© Bill Watterson
A few days ago an email alert from The Economist informed me that one of the year’s bestselling (Christmas) presents had so far been a drone. You know drones, right? Those unmanned aerial vehicles set out on pre-defined missions like land surveying, parcel delivering or checking power lines so that men hanging from helicopters don’t have to. Despite all these exciting developments, it’s not all fun and games and creative business applications in the drone world. If regulators (like America’s Federal Aviation Authority (FAA), who have banned commercial drones almost completely by the way) fail to get on board, this former military innovation’s routes-to-market will remain blocked and its potential severely underexplored.
And this takes us back to a fundamental issue in Open Innovation: clarifying operating principles. Here, coming to terms with with regulators and establishing by formal consensus what can and should be done to benefit everyone – policy makers, marketers, experts on the factory floor, users and service providers like Amazon etc. – in the product’s ecosystem would do the trick.
Actually, make that two issues: resolving conflict is equally important for successful Open Innovation. In the drone example, the conflict between those requiring that drone operators to have experience flying manned aircraft and those advocating a distinct type or certification (or no certification at all) is a case-in-point. Bottom line: unless matters like these are consistently dealt with, the drone technology and many more like it ever stand a chance to become available to 7 billion non-astronauts like you and I.
Over the past year I’ve talked (well, written) to you about falling into the incremental innovation trap, The Times’ journey from print to digital, and corporate clairvoyance (or foresight). I’ve encouraged you to see the value of experimentation and consider the barter economy as a means to boost your innovative projects. I’ve also written about buzzwords like living labs, gamification, ambidexterity, design-driven innovation and have even tried to “sell you” the formation flights as a metaphor for innovation ecosystems because I, like others, believe that metaphors work.
What I have failed to give you enough of is good practice. Consequently, in my first post from the new year I wish to share with you a little Open Innovation wisdom from the chest of Gene Slowinski, Director of Strategic Alliance Research at the Graduate School of Management, Rutgers University, and Matthew W. Sagal, former scientist at Bell Laboratories and now Senior Partner of the Alliance Management Group. You’ve already caught a glimpse of their recommendations in the introduction: clarifying operating principles and resolving conflict. Their highly acclaimed paper published in 2010, product of observing hundreds of OI relationships over the past 25 years and based on the Want-Find-Get-Manage model (appears in the Reinventing Corporate Growth book for the first time), provides a set of 12 good (Note: not best!) practices associated with high quality Open Innovation efforts that can be built by managers into their OI systems. Hopefully these 12 resolutions as I like to call them will inspire you to choose the most appropriate path to success and enjoy a truly happy new innovation-filled year.
Without further ado, your Good Open Innovation Practice List for 2015, is as follows:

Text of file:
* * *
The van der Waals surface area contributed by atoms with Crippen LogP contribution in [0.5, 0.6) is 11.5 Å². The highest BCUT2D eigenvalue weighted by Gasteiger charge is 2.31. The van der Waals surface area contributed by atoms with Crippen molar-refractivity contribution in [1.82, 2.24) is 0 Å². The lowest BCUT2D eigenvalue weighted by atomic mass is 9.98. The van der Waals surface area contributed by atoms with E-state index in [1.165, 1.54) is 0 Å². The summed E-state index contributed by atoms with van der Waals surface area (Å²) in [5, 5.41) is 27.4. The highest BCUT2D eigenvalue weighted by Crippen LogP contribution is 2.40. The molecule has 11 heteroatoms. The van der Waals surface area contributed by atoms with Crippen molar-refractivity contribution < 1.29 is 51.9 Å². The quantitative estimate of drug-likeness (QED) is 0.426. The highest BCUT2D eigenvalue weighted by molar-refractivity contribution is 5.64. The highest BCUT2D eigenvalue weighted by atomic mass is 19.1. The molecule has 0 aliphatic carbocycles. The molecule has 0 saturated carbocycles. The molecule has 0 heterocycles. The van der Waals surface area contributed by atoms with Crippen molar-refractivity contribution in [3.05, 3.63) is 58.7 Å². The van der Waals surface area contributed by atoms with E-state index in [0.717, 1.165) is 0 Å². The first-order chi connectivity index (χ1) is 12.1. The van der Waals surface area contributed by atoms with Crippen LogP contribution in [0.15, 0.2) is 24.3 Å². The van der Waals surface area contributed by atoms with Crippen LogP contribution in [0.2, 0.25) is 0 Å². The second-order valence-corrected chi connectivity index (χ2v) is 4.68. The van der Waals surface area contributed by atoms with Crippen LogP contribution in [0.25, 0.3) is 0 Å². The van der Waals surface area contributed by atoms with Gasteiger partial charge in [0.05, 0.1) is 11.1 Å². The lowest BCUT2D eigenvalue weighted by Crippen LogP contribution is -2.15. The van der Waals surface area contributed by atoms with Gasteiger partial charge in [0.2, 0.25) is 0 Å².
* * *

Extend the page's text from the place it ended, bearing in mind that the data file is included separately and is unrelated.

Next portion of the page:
In the WANT Phase…
1) Incorporate external thinking into the strategic planning process.
Use the external world as a source of inspiration and talent for your next endeavour. Ask yourself questions like: What are the unmet customer needs that lead to a more valuable product, service or business model and what internal resources do you, as a firm have, to meet these needs? Furthermore, how can you source these assets? Do you have the capacity (and willingness) to nurture collaborative relationships? This Forbes article will help you reflect on the matter.
2) Convert planning outcomes into a set of prioritized Want Briefs
At this stage you will want to convert intent & planning into a concrete (shopping) list of assets dubbed a “Want Brief”. Your Brief will comprise things like: how does a specific asset fit into your new product or service, the benefits it can deliver to the customer, intellectual property issues affecting the asset or its acquisition, minimum requirements and appropriate metrics to determine whether an asset meets your needs and so on. Very importantly: your Brief is an iterated document as the authors note. It will constantly change as new information and insight is added.
3) Utilize a structured process for the Make/Buy/Partner decision
It goes without saying that some assets will be more efficiently developed in-house (after all, there is a propensity to do so – ever heard of the not-invented-here syndrome?), whereas for others procurement is a more sensible option. Your firm must have a rigorous and dependable system that can make this distinction. How else will it engineer its next triumph? Here is a good contribution on how to partner with the “crowd”.
In the FIND Phase…
4) Look inside first
Employees, corporate databases, and external consultants are excellent sources of data when it comes to finding the missing piece of the resource puzzle. Mining internal tacit knowledge is also a useful technique, alongside patent mapping, literature searches or even visits to academic institutions or other companies in your area of interest. Equally important is the communication tool you are using – how will you ask for inputs from your internal community? Is an innovation campaign the best way forward? HYPE knows a thing or two about that…